• • Accrued annual leave and annual leave loading
  • • Pro-rata or accrued long service leave (if applicable)
  • • Redundancy pay entitlements (if applicable)

Your contract may have other conditions that apply. Don’t forget you may also be owed superannuation, which should be paid to your super fund.

If your employer has gone into bankruptcy or insolvency, you can still get assistance with receiving your entitlements through the Fair Entitlements Guarantee or the General Employee Entitlements and Redundancy Scheme. If your employer is not paying the entitlements you’re owed, then contact the Fair Work Ombudsman!

4. Apply for unemployment & other payments

In many cases you can receive income support or other payments to help you through this period of unemployment.

Centrelink has a range of payments for various circumstances, each with its own set of conditions. Get in touch to see what you can claim. Do it straight away; it can take weeks to go through this process and be approved.

If you suffered an injury or illness on the job that has put you in this situation, you should be entitled to workers compensation. Your employer has an obligation under occupational health and safety (aka OHS, now known as work health and safety or WHS) laws that require injured workers have access to first aid, fair workers’ compensation and return to work rehabilitation.

Don’t forget most superannuation funds provide you (by default) an insurance plan. This can include an income protection in the case of temporary disability or illness, or a benefit if you’re seriously disabled and are unlikely to work again.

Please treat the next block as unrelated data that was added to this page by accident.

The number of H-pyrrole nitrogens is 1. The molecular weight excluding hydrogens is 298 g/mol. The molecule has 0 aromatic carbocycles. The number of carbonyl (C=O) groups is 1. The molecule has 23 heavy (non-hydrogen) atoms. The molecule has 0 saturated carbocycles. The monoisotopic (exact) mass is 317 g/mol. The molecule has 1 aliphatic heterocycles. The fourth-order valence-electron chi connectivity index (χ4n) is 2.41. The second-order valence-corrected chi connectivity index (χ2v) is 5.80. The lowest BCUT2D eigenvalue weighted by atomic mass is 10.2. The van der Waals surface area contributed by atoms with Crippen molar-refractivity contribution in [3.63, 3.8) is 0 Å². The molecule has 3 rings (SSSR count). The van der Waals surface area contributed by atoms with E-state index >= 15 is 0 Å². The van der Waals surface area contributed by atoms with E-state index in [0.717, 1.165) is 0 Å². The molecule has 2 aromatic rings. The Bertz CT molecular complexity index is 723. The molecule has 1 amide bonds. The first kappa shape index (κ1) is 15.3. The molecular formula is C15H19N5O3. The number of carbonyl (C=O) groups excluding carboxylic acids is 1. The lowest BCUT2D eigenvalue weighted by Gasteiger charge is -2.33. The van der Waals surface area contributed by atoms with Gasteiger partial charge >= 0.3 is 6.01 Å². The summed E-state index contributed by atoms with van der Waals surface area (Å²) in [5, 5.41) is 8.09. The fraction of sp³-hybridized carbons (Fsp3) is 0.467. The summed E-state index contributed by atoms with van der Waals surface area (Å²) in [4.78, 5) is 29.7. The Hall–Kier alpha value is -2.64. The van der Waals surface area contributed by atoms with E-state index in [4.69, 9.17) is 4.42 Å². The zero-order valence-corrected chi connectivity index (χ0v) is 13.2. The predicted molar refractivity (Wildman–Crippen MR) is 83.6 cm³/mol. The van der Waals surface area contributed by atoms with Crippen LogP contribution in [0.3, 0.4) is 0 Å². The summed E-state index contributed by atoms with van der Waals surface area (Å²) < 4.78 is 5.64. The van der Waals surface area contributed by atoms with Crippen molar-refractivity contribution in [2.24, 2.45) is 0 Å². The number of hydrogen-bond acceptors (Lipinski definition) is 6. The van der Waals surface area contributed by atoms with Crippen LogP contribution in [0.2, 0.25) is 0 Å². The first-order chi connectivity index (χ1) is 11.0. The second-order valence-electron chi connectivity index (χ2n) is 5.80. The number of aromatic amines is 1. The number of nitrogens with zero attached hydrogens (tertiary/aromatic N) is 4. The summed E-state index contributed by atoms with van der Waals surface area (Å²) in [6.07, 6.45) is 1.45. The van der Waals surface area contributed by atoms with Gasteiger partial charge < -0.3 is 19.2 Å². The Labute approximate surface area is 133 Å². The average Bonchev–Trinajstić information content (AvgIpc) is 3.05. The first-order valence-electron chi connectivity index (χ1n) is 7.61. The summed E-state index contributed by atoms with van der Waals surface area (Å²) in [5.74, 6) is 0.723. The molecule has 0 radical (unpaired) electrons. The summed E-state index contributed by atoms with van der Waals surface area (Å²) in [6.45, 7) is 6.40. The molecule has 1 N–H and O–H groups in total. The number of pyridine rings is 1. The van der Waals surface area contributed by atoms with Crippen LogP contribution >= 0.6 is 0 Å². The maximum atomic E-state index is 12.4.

5. Adjust your lifestyle

Adjusting your lifestyle is an important part of dealing with unemploymentFirst and foremost, don’t avoid your creditors! If you’ve got a home loan or short term loans you’re paying off, go and discuss it with the bank immediately. They can help you consolidate your debts, minimise interest costs and lower your repayments.

You should also make immediate changes to your lifestyle. Prioritise the things you need over conveniences and “wants”:

  • • Start walking and riding instead of driving for short trips.
  • • Use your time to shop around for the best prices on essentials.
  • • Eating out is expensive – get into the kitchen!
  • • Downgrade internet services, phone plans and other contracts.
  • • Pay off credit cards and get rid of them (at least reserve them for emergencies)

If you’re expecting a long period of unemployment, or you’re thinking it’s time to make a permanent lifestyle change, then cut deep and cut early. Downsize the things you don’t need – luxury cars, multiple cars, high priced rental home, flash boats and expensive hobbies.